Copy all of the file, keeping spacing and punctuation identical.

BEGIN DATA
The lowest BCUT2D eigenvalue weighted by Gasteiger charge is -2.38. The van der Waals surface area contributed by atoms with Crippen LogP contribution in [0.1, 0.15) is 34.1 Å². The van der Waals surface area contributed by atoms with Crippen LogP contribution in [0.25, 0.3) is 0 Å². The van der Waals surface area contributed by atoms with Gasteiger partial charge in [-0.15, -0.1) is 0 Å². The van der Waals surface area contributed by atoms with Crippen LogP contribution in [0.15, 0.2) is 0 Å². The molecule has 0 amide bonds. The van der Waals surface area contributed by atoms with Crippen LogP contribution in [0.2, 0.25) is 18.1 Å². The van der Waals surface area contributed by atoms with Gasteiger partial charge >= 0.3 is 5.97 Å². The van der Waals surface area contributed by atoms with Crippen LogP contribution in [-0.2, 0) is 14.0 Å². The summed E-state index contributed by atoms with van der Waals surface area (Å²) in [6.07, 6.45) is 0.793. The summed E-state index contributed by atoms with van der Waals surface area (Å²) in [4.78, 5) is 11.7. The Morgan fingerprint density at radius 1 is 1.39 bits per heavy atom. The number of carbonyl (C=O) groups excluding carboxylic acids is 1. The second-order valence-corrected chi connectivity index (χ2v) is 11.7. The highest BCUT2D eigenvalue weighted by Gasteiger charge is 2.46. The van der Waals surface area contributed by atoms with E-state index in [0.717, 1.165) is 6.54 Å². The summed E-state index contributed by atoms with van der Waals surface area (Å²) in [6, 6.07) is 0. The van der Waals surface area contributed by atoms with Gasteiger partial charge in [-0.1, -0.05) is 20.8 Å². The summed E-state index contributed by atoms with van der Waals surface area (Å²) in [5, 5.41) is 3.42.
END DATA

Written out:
The lowest BCUT2D eigenvalue weighted by Gasteiger charge is -2.38. The van der Waals surface area contributed by atoms with Crippen LogP contribution in [0.1, 0.15) is 34.1 Å². The van der Waals surface area contributed by atoms with Crippen LogP contribution in [0.25, 0.3) is 0 Å². The van der Waals surface area contributed by atoms with Gasteiger partial charge in [-0.15, -0.1) is 0 Å². The van der Waals surface area contributed by atoms with Crippen LogP contribution in [0.15, 0.2) is 0 Å². The molecule has 0 amide bonds. The van der Waals surface area contributed by atoms with Crippen LogP contribution in [0.2, 0.25) is 18.1 Å². The van der Waals surface area contributed by atoms with Gasteiger partial charge >= 0.3 is 5.97 Å². The van der Waals surface area contributed by atoms with Crippen LogP contribution in [-0.2, 0) is 14.0 Å². The summed E-state index contributed by atoms with van der Waals surface area (Å²) in [6.07, 6.45) is 0.793. The summed E-state index contributed by atoms with van der Waals surface area (Å²) in [4.78, 5) is 11.7. The Morgan fingerprint density at radius 1 is 1.39 bits per heavy atom. The number of carbonyl (C=O) groups excluding carboxylic acids is 1. The second-order valence-corrected chi connectivity index (χ2v) is 11.7. The highest BCUT2D eigenvalue weighted by Gasteiger charge is 2.46. The van der Waals surface area contributed by atoms with E-state index in [0.717, 1.165) is 6.54 Å². The summed E-state index contributed by atoms with van der Waals surface area (Å²) in [6, 6.07) is 0. The van der Waals surface area contributed by atoms with Gasteiger partial charge in [-0.1, -0.05) is 20.8 Å². The summed E-state index contributed by atoms with van der Waals surface area (Å²) in [5, 5.41) is 3.42.